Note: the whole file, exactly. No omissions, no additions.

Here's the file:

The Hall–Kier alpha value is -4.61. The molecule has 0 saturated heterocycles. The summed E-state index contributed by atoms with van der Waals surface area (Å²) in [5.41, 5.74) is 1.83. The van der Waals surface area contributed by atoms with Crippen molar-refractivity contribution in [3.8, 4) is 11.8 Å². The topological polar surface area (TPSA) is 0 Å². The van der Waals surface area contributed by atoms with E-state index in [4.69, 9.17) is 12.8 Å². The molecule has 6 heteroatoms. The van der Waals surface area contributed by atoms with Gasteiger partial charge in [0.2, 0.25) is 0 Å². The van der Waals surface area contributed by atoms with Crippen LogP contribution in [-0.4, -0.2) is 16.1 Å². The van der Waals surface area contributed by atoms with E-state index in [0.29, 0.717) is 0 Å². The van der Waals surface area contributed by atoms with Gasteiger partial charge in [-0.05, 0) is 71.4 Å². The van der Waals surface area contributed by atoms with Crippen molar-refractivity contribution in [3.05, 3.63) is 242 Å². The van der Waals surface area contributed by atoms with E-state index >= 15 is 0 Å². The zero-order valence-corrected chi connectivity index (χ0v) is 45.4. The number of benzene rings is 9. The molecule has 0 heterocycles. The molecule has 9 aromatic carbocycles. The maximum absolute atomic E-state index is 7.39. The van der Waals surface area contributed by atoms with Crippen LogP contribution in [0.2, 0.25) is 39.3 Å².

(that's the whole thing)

The Hall–Kier alpha value is -4.61. The molecule has 0 saturated heterocycles. The summed E-state index contributed by atoms with van der Waals surface area (Å²) in [5.41, 5.74) is 1.83. The van der Waals surface area contributed by atoms with Crippen molar-refractivity contribution in [3.8, 4) is 11.8 Å². The topological polar surface area (TPSA) is 0 Å². The van der Waals surface area contributed by atoms with E-state index in [4.69, 9.17) is 12.8 Å². The molecule has 6 heteroatoms. The van der Waals surface area contributed by atoms with Gasteiger partial charge in [0.2, 0.25) is 0 Å². The van der Waals surface area contributed by atoms with Crippen LogP contribution in [-0.4, -0.2) is 16.1 Å². The van der Waals surface area contributed by atoms with E-state index in [0.29, 0.717) is 0 Å². The van der Waals surface area contributed by atoms with Gasteiger partial charge in [-0.05, 0) is 71.4 Å². The van der Waals surface area contributed by atoms with Crippen molar-refractivity contribution in [3.05, 3.63) is 242 Å². The van der Waals surface area contributed by atoms with E-state index >= 15 is 0 Å². The zero-order valence-corrected chi connectivity index (χ0v) is 45.4. The number of benzene rings is 9. The molecule has 0 heterocycles. The molecule has 9 aromatic carbocycles. The maximum absolute atomic E-state index is 7.39. The van der Waals surface area contributed by atoms with Crippen LogP contribution in [0.2, 0.25) is 39.3 Å².